Members of Seattle’s teachers union will vote whether to ratify its tentative contract agreement on Sunday. They do appreciate what they gained, though didn’t get everything they wanted, individual teachers say.
When Seattle teachers-union members voted this month to strike if no contract agreement was reached with the school district, the response was a unanimous “yes,” shouted from more than 2,000 people at Benaroya Hall.
The tentative contract agreement wasn’t reached until nearly two weeks later, after a five-day strike. On Sunday, when the union votes whether to ratify that contract, the reaction likely won’t be one of overwhelming support, members say.
Though the announcement of a tentative agreement between Seattle Public Schools and the union was celebrated earlier this week, some teachers are frustrated with parts of the deal, such as pay and some special education teacher-student ratios.
“I definitely think it’s going to be divided,” Cleveland language-arts and social studies teacher Evin Shinn said. “Is it (the contract) everything we want? Probably not, but nobody is going to get everything they want.”
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Seattle teachers and other employees in the 5,000-member union went on strike Sept. 8 after negotiations with the district stalled. The first day of school was delayed until Thursday, eight days later than its originally scheduled date.
The two sides reached a tentative agreement early Tuesday morning. Later that day, the union’s board of directors and representative assembly both voted to recommend the contract, suspending the strike.
But if members reject the deal on Sunday, the strike could resume, Washington Education Association spokesman Rich Wood said.
Teachers and other school employees expressed appreciation for the union’s bargaining team, which worked through the summer and one final, marathon overnight session to hammer out the agreement. They also overwhelmingly support parts of the contract, such as the guaranteed 30 minutes of recess for elementary students and new equity committees launching in 30 schools.
Jeff Treistman, a librarian at Denny International Middle School, said he’s proud of what the bargaining team accomplished, especially for the students.
“We sent a team of people who volunteered their time and came up with a program that is worth tens of thousands of dollars in consulting fees,” Treistman said.
Still, Treistman will be voting no on Sunday. The compensation in the contract — a 9.5 percent increase over three years, in addition to a 4.8 percent cost-of-living adjustment from the state over two years — isn’t enough, he said.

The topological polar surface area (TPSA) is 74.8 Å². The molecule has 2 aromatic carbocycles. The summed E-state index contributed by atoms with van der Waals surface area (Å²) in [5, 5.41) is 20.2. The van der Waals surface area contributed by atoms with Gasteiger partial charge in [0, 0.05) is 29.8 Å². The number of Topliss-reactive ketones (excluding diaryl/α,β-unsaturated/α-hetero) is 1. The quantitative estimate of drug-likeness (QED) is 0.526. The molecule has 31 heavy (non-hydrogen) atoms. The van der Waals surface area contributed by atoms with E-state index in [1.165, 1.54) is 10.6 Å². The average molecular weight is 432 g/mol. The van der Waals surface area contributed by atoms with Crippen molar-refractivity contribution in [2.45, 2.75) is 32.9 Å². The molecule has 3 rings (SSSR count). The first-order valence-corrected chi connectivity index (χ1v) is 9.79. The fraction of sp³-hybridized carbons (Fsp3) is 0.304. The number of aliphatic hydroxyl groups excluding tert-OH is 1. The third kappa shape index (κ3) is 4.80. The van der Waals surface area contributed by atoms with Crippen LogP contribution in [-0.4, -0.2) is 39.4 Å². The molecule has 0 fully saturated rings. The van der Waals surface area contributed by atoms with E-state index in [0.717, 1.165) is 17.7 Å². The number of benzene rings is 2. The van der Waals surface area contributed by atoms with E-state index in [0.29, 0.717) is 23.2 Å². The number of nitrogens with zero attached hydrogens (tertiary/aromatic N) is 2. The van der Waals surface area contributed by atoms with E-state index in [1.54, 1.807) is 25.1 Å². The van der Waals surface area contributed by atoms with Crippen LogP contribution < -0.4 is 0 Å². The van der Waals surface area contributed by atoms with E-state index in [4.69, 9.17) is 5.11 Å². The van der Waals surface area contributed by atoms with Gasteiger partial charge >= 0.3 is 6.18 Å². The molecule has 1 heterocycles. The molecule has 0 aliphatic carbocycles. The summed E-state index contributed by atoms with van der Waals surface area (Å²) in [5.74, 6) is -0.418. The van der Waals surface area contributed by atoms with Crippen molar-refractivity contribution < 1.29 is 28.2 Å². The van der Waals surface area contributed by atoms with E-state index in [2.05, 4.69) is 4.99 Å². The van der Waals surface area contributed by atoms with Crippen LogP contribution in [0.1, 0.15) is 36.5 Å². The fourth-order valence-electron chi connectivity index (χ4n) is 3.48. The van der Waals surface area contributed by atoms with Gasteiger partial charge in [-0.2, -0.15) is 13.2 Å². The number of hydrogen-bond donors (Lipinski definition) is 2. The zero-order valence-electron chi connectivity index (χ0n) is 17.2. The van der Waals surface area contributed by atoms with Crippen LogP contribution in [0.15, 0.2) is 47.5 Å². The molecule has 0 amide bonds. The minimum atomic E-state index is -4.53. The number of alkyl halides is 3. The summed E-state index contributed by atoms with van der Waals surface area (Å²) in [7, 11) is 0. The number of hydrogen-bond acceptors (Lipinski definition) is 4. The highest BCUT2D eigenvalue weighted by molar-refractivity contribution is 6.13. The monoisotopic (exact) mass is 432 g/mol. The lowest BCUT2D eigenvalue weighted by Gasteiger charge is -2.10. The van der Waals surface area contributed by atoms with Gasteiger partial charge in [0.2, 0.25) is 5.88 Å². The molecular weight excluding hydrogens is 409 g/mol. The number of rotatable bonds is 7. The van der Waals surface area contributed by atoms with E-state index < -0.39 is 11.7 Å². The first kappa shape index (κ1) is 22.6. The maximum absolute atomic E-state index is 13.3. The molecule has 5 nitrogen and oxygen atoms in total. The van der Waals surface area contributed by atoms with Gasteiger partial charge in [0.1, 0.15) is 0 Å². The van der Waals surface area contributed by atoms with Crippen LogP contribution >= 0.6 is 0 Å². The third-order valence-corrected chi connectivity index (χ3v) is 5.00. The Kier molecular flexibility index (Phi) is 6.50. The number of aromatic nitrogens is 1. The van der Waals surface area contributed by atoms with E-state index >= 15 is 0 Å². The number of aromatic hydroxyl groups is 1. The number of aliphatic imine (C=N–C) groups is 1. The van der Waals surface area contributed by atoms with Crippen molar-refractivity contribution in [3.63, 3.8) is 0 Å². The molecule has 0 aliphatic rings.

“I don’t think it’s going to be a ‘no’ vote in the general assembly, but I do think there will be a ‘no’ voice, and that voice will be significant,” he said. “The people downtown (district officials) need to know we have value.”
The recommended contract includes pay increases that aren’t significantly higher than what the school district offered before the walkout. Still, Phyllis Campano, vice president of the Seattle Education Association, said members of the union’s bargaining team felt the district’s incremental increase to its offer was important.
As negotiations dragged on early into the morning with little movement, she said, the district finally sweetened the deal by adding another $5 million in total pay increases over the three-year period, Campano said.
“The district was not going to move on any more money,” she said. “It was 2:30 a.m., when we finally got another $5 million, but it was pulling teeth. That was where they were at. I think if we held out any longer, they would’ve started taking stuff off the table.”
While preschool and other special-education teacher-student ratios were lowered, the ratio increased for teachers with students in the Access program. Access is a program that allows students to spend the majority of their time in general-education classrooms.
Sarah Arvey, a special-education teacher at Hamilton International Middle School, said that means each teacher will have responsibilities — such as coordinating schedules, writing education plans and working with other educators — for more students.
“This is an area that could have been negotiated further, and needs to be negotiated further,” said Arvey, who said she will vote against the contract.
Roxhill Elementary School teacher Trent Comer initially planned to vote against the agreement, but changed his mind after looking at the contract’s benefits. School is already in session, and teachers don’t want to go on strike again, he said.
“When I go through the tentative agreement, there are a lot of pros that don’t concern me or my paycheck, but do concern students and families in our communities,” Comer said. “There are things that are too good to keep negotiating.”
The Sept. 2 strike vote had one of the largest turnouts in the union’s history, Wood said. People are expecting a similar-sized crowd this weekend, said Shinn, who said he plans to vote yes.
“We’ve been telling people, ‘If you don’t show up, you don’t get to complain,’ ” Shinn said. “Whatever the vote is, everyone needs to show up.”